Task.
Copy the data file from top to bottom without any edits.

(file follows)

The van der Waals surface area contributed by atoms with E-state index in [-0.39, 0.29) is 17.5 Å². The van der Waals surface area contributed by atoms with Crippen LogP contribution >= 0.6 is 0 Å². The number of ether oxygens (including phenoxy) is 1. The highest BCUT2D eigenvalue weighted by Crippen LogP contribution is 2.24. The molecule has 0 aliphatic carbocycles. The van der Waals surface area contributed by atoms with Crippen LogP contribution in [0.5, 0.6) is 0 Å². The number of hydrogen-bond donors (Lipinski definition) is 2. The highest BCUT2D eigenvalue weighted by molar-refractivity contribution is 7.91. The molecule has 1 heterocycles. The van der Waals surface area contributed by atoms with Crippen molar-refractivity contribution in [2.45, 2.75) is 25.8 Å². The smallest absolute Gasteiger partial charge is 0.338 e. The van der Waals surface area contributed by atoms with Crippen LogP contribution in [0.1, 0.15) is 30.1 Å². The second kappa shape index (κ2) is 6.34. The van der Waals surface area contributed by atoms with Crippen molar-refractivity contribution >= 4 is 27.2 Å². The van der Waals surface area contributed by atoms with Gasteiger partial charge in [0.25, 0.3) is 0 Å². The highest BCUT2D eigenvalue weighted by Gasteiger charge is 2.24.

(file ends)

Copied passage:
The van der Waals surface area contributed by atoms with E-state index in [-0.39, 0.29) is 17.5 Å². The van der Waals surface area contributed by atoms with Crippen LogP contribution >= 0.6 is 0 Å². The number of ether oxygens (including phenoxy) is 1. The highest BCUT2D eigenvalue weighted by Crippen LogP contribution is 2.24. The molecule has 0 aliphatic carbocycles. The van der Waals surface area contributed by atoms with Crippen LogP contribution in [0.5, 0.6) is 0 Å². The number of hydrogen-bond donors (Lipinski definition) is 2. The highest BCUT2D eigenvalue weighted by molar-refractivity contribution is 7.91. The molecule has 1 heterocycles. The van der Waals surface area contributed by atoms with Crippen molar-refractivity contribution in [2.45, 2.75) is 25.8 Å². The smallest absolute Gasteiger partial charge is 0.338 e. The van der Waals surface area contributed by atoms with Crippen LogP contribution in [0.1, 0.15) is 30.1 Å². The second kappa shape index (κ2) is 6.34. The van der Waals surface area contributed by atoms with Crippen molar-refractivity contribution >= 4 is 27.2 Å². The van der Waals surface area contributed by atoms with Gasteiger partial charge in [0.25, 0.3) is 0 Å². The highest BCUT2D eigenvalue weighted by Gasteiger charge is 2.24.